|Andrew in last year's game against |
Stanford. Photo by Michael Pimentel,
He kids that he was a suitcase baby, moving around and living in hotels until he was five years old. That’s when his dad, Mike, retired from baseball.
Mike spent 11 seasons catching in the minors, seven of them in AAA. He was drafted by the California Angels and finished with the Seattle Mariners, playing in numerous cities along the way including Midland, Texas; Omaha, Nebraska; Indianapolis, Indiana; and Edmonton, Alberta, Canada.Andrew hopes to continue to follow in his dad’s footsteps. He already plays the same position, catcher. He attends Cal, just like his dad. The next step is being drafted, but for right now he is focused on the season and his team.
Andrew, a junior, was named first-team Preseason All-American by Baseball America. The last Cal Bear to receive this honor was Brett Jackson in 2009. Brett is with the Chicago Cubs and is slated to start in AAA this season.Andrew has spent his last two summers playing the game he loves. In the summer of 2011 he led the Northwoods League in hitting with .500 and drove in 33 runs. And, last summer he played in the prestigious Cape Cod League for the Chatham Anglers. In 40 games, he batted .293 with 13 doubles, 8 home runs, and 29 runs batted in.
In the season opener he hit the game winner—a bases-loaded single up the middle to defeat Michigan 5-4 in extra innings.
In game two of the series he hit a two-run homer to left field.
And, on Sunday, March 3, against Houston he went 4-for-5 with a double, home run, and three RBI.
I sat down with Andrew recently and he shared his story.
PJ: Your dad played baseball at Cal. Was this the only college you wanted to attend?Andrew: My dad played catcher here in 1985, 1986. He transferred from Sacramento City. Growing up I went to a lot of Cal baseball and football games. I never saw myself wanting to go anywhere else. Through high school I was not highly recruited. So, I started looking at other places a little. But, in my junior year I played good…hit around .500 and got an incredible offer from Cal. It’s the school I always wanted. My dad’s dad went to Cal; my brother is coming next year. It’s in my family.
PJ: How long have you been playing catcher?Andrew: Since my freshman year in high school. When Devon (Rodriguez) went down last year, I played first base and outfield. I was behind Chadd (Krist, all Pac-12 catcher who holds Cal’s all-time doubles record with 65 and was selected by the Cubs in the ninth round of the 2012 draft), a four-year starter. I learned from watching him. It’s where I am most comfortable and where I will thrive later in baseball. One of the things I take pride in is my handling of the staff. I have guys who want to pitch to me and enjoy throwing to me. We have chemistry and they trust me. With me back there they have more confidence in their pitches and have faith that I will catch and block them.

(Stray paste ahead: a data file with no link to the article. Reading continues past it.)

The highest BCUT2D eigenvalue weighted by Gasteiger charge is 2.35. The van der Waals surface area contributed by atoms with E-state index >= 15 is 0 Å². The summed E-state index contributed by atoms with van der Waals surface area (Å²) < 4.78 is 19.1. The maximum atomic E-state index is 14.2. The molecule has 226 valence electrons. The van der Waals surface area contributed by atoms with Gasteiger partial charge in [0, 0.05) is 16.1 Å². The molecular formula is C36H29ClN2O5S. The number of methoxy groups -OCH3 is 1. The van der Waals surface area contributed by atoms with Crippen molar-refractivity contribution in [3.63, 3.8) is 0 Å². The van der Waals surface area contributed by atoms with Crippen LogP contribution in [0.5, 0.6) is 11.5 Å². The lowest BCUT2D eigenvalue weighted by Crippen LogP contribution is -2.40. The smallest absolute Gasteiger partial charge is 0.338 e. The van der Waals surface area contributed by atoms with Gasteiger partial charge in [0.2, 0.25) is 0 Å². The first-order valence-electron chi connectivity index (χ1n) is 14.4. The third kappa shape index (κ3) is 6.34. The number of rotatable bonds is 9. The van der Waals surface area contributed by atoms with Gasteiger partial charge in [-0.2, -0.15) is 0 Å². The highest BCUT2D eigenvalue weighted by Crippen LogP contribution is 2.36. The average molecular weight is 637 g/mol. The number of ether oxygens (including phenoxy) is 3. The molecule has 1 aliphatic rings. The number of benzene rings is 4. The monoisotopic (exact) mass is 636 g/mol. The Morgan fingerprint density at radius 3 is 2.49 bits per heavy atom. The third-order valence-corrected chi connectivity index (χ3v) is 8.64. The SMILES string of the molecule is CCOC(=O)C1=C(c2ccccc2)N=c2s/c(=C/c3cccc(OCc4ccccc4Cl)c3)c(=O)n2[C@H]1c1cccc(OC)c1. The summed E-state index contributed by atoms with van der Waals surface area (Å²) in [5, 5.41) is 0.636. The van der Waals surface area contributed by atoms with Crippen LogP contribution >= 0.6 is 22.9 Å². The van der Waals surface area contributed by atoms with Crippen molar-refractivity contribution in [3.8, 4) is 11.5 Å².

PJ: Last year was tough…losing one of your key players in Devon Rodriguez. What was it like facing this challenge?Andrew: When Devon went down, we lost a huge part of our team. He’s a team leader on and off the field, definitely. It was a big blow to us, but it’s not like this team hasn’t dealt with adversity. It took a full team effort last year. That experience and what we learned from it will help us this year. Playing in different positions and now being back in our regular positions just gives us a different perspective. And, with Devon back we will be that much better.
PJ: Tell me a little more about the adjustment you had to make to play other positions last year.Andrew: It was tough as I never really played first base. I like to see myself as an athletic guy…just knowing how to play, where to throw the ball. I was out early before every practice and every game taking ground balls and fly balls under the lights. I had to fill a big spot with Devon gone. I was just trying to fill some of the void.
I have more confidence and am a much better catcher now. Now we have a catcher being a catcher, a first baseman being a first baseman. Last year was a stretch and there was always that little question of is this going to work? Is he really a shortstop if he’s never played shortstop?
PJ: What are your goals for this season?Andrew: If the team has a good season, I have a good season. We need to get back into the playoffs and win the Pac-12 championship. We have the hardest conference in the nation. If you end up on top you have a good chance going to the College World Series. I want to be a leader on and off the field. Whatever it takes for the team to succeed is what I’m going to do.
PJ: When did you decide to become a switch hitter?Andrew: My dad was a right handed hitter in the minors and was told that he would have gone further if he had been a switch hitter. So, it was my mom who turned me around and told me to hit left handed. In little league I hit right handed, but when I was 13 I made the change. Now it’s 100% natural and it even feels more natural left-handed. It took two to three years to get good. It takes a lot of commitment to stick with hitting left handed. I have to hand it to my dad because he kept me going.
PJ: What are your overall baseball goals?Andrew: I would like to pursue a professional career. I am always getting better. I’m going to ride it as long as I can. Going to Cal I am getting a good education and will earn my degree. I will end up in baseball no matter what, even if it’s on the business side. Baseball is my life now and in the future.